CT To CA — We’re In Elkhart

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Indiana wants me, Lord I can’t go back there (This is the police. You are surrounded. Give yourself up) – R. Dean Taylor 1970

We are in Elkhart, Indiana, the RV Capital of the World! We actually passed the RV/MH Hall of Fame while cruising down I-80. No warning. No billboards. We waved and drove on.

Since leaving Hamden we’ve clocked 757 miles, including 519 miles today. We were on the road about nine hours (including stops), meaning we averaged 57.6 mph. We’ll do much better going forward.

We began the day in Danville, PA. No rush. We were on the road around 11:30.

Pennsylvania was very pretty. Lots of hills and valleys. Very green.

I-80 is mostly 2-lanes per side. They need more.

We stopped for gas at Snappy’s in Du Bois (pronounced dew boyz). As we exited the Interstate we noticed a long line of vehicles standing on the exit ramp. Construction past the exit had created a tiny town traffic tragedy!

One lane was closed Flagmen were controlling traffic. They were alternating the flow every ten minutes or so.

Ten minutes doesn’t sound long now, but it seemed endless then.

We crossed the state line where I-80 transitions to the Ohio Turnpike. The nominal speed limit is 70 mph, but for at least half the trip the left lane was closed and the limit was 50. Frustrating.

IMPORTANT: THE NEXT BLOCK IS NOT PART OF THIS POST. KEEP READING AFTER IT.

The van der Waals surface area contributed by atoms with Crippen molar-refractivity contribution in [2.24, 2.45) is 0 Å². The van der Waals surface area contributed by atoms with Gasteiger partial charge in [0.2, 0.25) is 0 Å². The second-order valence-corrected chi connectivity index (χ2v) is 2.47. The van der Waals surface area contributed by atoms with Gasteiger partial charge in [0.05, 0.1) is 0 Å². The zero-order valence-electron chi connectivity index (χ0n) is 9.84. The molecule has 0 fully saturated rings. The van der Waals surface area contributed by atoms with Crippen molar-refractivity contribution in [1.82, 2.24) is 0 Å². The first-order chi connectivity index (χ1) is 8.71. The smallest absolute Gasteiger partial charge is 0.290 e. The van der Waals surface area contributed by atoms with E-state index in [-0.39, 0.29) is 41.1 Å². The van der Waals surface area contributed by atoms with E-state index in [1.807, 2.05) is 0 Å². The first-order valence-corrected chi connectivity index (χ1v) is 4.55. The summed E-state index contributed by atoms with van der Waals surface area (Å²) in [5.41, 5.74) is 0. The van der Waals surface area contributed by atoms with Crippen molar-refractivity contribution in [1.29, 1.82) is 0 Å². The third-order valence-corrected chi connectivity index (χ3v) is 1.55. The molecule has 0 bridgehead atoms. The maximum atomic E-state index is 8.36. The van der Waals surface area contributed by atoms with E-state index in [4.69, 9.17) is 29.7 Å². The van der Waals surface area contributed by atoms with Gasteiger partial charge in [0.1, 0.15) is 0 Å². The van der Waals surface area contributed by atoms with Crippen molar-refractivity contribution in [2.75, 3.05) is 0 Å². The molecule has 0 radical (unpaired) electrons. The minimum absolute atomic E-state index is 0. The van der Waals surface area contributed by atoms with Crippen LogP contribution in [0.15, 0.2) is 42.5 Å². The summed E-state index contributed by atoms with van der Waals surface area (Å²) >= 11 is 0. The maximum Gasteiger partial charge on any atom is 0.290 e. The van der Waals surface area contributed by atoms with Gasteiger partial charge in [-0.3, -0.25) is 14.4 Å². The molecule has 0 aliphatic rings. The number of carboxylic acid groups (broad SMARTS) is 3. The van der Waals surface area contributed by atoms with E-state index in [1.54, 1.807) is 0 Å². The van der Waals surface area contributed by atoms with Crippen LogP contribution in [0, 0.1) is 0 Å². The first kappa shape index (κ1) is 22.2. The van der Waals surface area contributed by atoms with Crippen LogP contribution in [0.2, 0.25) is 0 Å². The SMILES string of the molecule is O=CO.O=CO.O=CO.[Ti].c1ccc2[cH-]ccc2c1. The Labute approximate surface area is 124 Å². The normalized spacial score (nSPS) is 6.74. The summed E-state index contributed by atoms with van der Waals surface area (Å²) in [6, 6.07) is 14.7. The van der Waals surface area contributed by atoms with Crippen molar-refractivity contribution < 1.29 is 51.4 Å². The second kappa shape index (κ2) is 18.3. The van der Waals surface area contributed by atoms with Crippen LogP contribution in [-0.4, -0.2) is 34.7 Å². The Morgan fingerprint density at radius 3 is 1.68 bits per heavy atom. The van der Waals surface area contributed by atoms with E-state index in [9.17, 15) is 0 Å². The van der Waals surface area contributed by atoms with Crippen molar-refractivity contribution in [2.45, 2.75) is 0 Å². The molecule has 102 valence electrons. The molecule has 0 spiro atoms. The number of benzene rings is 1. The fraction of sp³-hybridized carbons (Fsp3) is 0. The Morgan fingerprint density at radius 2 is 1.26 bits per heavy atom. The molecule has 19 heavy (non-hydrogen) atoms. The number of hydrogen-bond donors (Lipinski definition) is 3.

Ohio is mainly flat, though there are some small rises and dips in the east. Approaching the western border things flattened out. We’ve seen lots of farms with irrigation rigs hundreds of feet long.

Better luck found us in Indiana. Fewer construction zones and a higher speed limit. It’s 70 mph here. I’ve been keeping the cruise control around 79. So far, no friends with party lights on their vehicle.

We found another Red Roof Inn, chosen for their dog policy. This one’s a little more worn, but good for our purposes.

Tomorrow we’ll try for Nebraska. That’s a stretch and I might be forced to scale back as we progress, especially because of the threat for severe storms, but that’s the goal.

CT To CA — First Night’s Stay

I’m writing while Helaine showers. We slept like babies. Add your own joke here.

We spent the night at the Red Roof Inn in Danville, PA. If you’re a traveler you know Red Roof isn’t the top of the highway lodging food chain… and yet, I’m here to ‘praise the roof&#185’!

We found this place using PetsWelcome.com. Doppler is small and quiet enough to sneak into a motel, but why?

This place is a two story affair with exterior walkways to the rooms. There were no first floor rooms vacancies. Upstairs!

Bed — Firm mattress. Absolutely comfortable.
Flat Panel TV — yes
Refrigerator — yes
Microwave — yes
Work desk — yes (with free WiFi)
Shower — good water pressure

All this for $65.84 plus tax. And we didn’t make the reservation until a few hours before arrival. It’s a correctly priced gem.

We’ll be out of here within the next hour, back on the road. We should be in the vicinity of Chicago, around 600 miles away, when we stop this evening.

&#185 – Red Roof: Feel free to steal that phrase. It works.

Eagles Should Have Played: I’m With Rendell